Gene and genome-centric analyses of koala and wombat fecal microbiomes point to metabolic specialization for Eucalyptus digestion
Miriam E.Shiffman1, Rochelle M. Soo1, Paul G. Dennis2, Mark Morrison3, Gene W.Tyson1 and Philip Hugenholtz1
1Australian Centre for Ecogenomics, School of Chemistry and Molecular Biosciences, The University of Queensland, Brisbane, Australia
2School of Agriculture and Food Sciences, The University of Queensland, Brisbane, Australia
3The University of Queensland Diamantina Institute, Translational Research Institute, The University of Queensland, Brisbane, Australia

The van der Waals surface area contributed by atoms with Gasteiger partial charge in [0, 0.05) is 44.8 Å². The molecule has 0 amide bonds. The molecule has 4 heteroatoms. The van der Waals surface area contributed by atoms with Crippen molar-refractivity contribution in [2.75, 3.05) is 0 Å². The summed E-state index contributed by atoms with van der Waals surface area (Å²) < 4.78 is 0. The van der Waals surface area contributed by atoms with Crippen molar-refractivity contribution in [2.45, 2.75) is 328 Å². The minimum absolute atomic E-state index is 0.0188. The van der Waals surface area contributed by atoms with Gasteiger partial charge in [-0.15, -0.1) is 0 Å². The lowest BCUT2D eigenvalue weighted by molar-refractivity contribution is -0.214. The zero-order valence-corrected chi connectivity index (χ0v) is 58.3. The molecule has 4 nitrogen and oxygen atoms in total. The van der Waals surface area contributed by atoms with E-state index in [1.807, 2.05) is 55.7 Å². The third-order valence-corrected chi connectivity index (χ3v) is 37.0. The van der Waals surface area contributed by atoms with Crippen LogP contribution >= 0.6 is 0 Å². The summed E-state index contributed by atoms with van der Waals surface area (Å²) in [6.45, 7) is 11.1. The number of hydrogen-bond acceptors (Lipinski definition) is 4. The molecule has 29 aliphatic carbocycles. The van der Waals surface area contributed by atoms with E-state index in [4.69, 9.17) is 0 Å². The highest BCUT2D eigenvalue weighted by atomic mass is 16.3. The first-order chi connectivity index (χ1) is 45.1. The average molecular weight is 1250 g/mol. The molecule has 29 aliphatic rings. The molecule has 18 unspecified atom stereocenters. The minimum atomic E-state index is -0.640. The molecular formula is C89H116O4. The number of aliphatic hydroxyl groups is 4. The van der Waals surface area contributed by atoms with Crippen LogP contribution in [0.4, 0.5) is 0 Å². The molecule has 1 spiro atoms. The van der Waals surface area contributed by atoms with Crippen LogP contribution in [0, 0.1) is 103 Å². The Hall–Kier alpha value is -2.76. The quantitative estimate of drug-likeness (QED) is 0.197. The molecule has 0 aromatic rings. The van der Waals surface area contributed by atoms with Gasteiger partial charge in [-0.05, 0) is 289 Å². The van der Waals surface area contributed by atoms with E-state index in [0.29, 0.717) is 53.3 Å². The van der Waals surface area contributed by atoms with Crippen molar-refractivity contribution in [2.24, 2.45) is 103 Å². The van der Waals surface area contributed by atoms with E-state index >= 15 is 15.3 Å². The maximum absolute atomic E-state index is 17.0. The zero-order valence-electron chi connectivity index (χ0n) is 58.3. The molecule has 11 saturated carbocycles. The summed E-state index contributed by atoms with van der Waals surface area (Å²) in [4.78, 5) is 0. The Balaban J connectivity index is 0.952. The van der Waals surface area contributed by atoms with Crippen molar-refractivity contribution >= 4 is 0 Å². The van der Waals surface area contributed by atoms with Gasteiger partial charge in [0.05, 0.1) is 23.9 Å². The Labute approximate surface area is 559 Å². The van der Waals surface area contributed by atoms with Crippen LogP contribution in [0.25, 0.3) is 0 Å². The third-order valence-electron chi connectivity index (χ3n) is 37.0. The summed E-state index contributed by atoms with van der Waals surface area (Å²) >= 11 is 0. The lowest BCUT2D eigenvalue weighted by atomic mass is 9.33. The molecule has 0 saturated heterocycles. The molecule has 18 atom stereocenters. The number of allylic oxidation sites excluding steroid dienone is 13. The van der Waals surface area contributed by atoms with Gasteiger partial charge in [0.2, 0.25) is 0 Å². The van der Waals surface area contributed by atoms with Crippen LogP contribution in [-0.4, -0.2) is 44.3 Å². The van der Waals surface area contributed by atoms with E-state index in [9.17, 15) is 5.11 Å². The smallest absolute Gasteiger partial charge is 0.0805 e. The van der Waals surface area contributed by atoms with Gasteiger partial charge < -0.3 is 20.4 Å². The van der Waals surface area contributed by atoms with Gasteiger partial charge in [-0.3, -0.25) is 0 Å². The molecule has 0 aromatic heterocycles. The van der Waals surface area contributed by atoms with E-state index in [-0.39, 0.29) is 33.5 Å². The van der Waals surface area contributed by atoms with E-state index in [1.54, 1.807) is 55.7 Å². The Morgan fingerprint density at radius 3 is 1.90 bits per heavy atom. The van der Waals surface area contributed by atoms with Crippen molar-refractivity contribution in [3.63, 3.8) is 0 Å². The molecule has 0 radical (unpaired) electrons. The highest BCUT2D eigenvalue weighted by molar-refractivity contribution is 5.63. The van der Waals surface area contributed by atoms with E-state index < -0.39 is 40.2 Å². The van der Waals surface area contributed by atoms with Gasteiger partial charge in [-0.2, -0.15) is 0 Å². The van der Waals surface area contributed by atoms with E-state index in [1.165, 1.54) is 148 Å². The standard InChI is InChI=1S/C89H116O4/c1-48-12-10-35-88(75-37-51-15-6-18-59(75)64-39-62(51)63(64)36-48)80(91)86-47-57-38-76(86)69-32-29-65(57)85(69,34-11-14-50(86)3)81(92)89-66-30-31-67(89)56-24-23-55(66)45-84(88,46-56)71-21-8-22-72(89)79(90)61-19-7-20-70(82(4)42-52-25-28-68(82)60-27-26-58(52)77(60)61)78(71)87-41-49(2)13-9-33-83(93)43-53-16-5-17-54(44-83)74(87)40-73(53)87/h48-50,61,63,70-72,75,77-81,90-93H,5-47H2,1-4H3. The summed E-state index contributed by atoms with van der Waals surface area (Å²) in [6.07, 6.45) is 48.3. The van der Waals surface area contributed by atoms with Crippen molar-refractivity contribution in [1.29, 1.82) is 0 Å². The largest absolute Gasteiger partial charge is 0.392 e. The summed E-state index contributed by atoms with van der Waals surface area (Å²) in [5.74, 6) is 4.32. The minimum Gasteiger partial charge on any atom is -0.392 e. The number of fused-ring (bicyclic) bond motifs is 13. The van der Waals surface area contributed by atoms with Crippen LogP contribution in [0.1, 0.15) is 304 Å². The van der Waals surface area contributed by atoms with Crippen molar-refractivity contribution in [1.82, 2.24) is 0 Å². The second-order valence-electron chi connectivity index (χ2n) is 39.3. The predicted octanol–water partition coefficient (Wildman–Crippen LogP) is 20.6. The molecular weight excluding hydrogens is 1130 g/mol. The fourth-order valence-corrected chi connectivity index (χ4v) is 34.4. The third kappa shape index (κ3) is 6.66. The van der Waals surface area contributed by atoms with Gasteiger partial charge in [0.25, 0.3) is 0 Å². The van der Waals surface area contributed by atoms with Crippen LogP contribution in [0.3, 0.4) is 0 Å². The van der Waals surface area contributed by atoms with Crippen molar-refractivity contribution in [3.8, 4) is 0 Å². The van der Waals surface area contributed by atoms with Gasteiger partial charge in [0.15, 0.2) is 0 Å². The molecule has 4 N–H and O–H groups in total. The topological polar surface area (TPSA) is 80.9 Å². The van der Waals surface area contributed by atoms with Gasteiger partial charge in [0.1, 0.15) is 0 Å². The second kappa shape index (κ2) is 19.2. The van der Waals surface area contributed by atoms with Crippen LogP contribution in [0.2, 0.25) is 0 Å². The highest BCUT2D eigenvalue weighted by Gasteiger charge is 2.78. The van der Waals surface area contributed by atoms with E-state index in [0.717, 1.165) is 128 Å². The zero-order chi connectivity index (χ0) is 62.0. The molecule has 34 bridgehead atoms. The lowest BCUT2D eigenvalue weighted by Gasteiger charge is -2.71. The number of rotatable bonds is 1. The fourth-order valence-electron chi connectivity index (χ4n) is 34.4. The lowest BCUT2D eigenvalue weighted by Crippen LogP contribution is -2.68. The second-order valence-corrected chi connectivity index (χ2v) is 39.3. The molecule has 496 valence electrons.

The koala has evolved to become a specialist Eucalyptus herbivore since diverging from its closest relative, the wombat, a generalist herbivore. This niche adaptation involves, in part, changes in the gut microbiota. The goal of this study was to compare koala and wombat fecal microbiomes using metagenomics to identify potential differences attributable to dietary specialization. Several populations discriminated between the koala and wombat fecal communities, most notably S24-7 and Synergistaceae in the koala, and Christensenellaceae and RF39 in the wombat. As expected for herbivores, both communities contained the genes necessary for lignocellulose degradation and urea recycling partitioned and redundantly encoded across multiple populations. Secondary metabolism was over represented in the koala fecal samples, consistent with the need to process Eucalyptus secondary metabolites. The Synergistaceae population encodes multiple pathways potentially relevant to Eucalyptus compound metabolism, and is predicted to be a key player in detoxification of the koala’s diet. Notably, characterized microbial isolates from the koala gut appear to be minor constituents of this habitat, and the metagenomes provide the opportunity for genome-directed isolation of more representative populations. Metagenomic analysis of other obligate and facultative Eucalyptus folivores will reveal whether putatively detoxifying bacteria identified in the koala are shared across these marsupials.